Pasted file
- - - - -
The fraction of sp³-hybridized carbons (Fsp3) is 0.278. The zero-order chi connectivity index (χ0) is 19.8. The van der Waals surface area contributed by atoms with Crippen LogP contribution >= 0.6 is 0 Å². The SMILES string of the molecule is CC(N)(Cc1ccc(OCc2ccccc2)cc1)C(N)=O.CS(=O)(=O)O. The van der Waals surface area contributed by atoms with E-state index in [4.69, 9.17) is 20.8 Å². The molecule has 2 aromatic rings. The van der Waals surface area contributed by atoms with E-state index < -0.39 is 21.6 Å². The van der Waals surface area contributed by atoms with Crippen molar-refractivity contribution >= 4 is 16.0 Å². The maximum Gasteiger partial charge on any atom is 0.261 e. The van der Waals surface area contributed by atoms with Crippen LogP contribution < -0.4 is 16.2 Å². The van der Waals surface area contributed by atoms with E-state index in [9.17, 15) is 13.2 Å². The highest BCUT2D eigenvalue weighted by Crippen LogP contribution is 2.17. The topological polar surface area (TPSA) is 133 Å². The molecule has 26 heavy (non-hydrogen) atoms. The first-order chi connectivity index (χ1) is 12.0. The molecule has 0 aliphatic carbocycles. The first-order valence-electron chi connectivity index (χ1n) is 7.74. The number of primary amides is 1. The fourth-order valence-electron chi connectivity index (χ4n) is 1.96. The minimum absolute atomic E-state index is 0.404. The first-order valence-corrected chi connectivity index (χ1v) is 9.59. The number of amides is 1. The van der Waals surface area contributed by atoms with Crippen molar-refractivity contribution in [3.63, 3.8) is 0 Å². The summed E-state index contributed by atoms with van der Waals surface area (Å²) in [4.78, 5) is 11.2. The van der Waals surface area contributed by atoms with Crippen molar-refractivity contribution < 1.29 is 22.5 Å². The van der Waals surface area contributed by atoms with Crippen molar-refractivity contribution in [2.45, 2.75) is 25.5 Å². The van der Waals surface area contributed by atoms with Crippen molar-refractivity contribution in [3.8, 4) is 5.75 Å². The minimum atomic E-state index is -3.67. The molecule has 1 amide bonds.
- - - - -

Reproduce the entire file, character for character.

The fraction of sp³-hybridized carbons (Fsp3) is 0.278. The zero-order chi connectivity index (χ0) is 19.8. The van der Waals surface area contributed by atoms with Crippen LogP contribution >= 0.6 is 0 Å². The SMILES string of the molecule is CC(N)(Cc1ccc(OCc2ccccc2)cc1)C(N)=O.CS(=O)(=O)O. The van der Waals surface area contributed by atoms with E-state index in [4.69, 9.17) is 20.8 Å². The molecule has 2 aromatic rings. The van der Waals surface area contributed by atoms with E-state index < -0.39 is 21.6 Å². The van der Waals surface area contributed by atoms with Crippen molar-refractivity contribution >= 4 is 16.0 Å². The maximum Gasteiger partial charge on any atom is 0.261 e. The van der Waals surface area contributed by atoms with Crippen LogP contribution < -0.4 is 16.2 Å². The van der Waals surface area contributed by atoms with E-state index in [9.17, 15) is 13.2 Å². The highest BCUT2D eigenvalue weighted by Crippen LogP contribution is 2.17. The topological polar surface area (TPSA) is 133 Å². The molecule has 26 heavy (non-hydrogen) atoms. The first-order chi connectivity index (χ1) is 12.0. The molecule has 0 aliphatic carbocycles. The first-order valence-electron chi connectivity index (χ1n) is 7.74. The number of primary amides is 1. The fourth-order valence-electron chi connectivity index (χ4n) is 1.96. The minimum absolute atomic E-state index is 0.404. The first-order valence-corrected chi connectivity index (χ1v) is 9.59. The number of amides is 1. The van der Waals surface area contributed by atoms with Crippen molar-refractivity contribution in [3.63, 3.8) is 0 Å². The summed E-state index contributed by atoms with van der Waals surface area (Å²) in [4.78, 5) is 11.2. The van der Waals surface area contributed by atoms with Crippen molar-refractivity contribution < 1.29 is 22.5 Å². The van der Waals surface area contributed by atoms with Crippen molar-refractivity contribution in [2.45, 2.75) is 25.5 Å². The van der Waals surface area contributed by atoms with Crippen molar-refractivity contribution in [3.8, 4) is 5.75 Å². The minimum atomic E-state index is -3.67. The molecule has 1 amide bonds.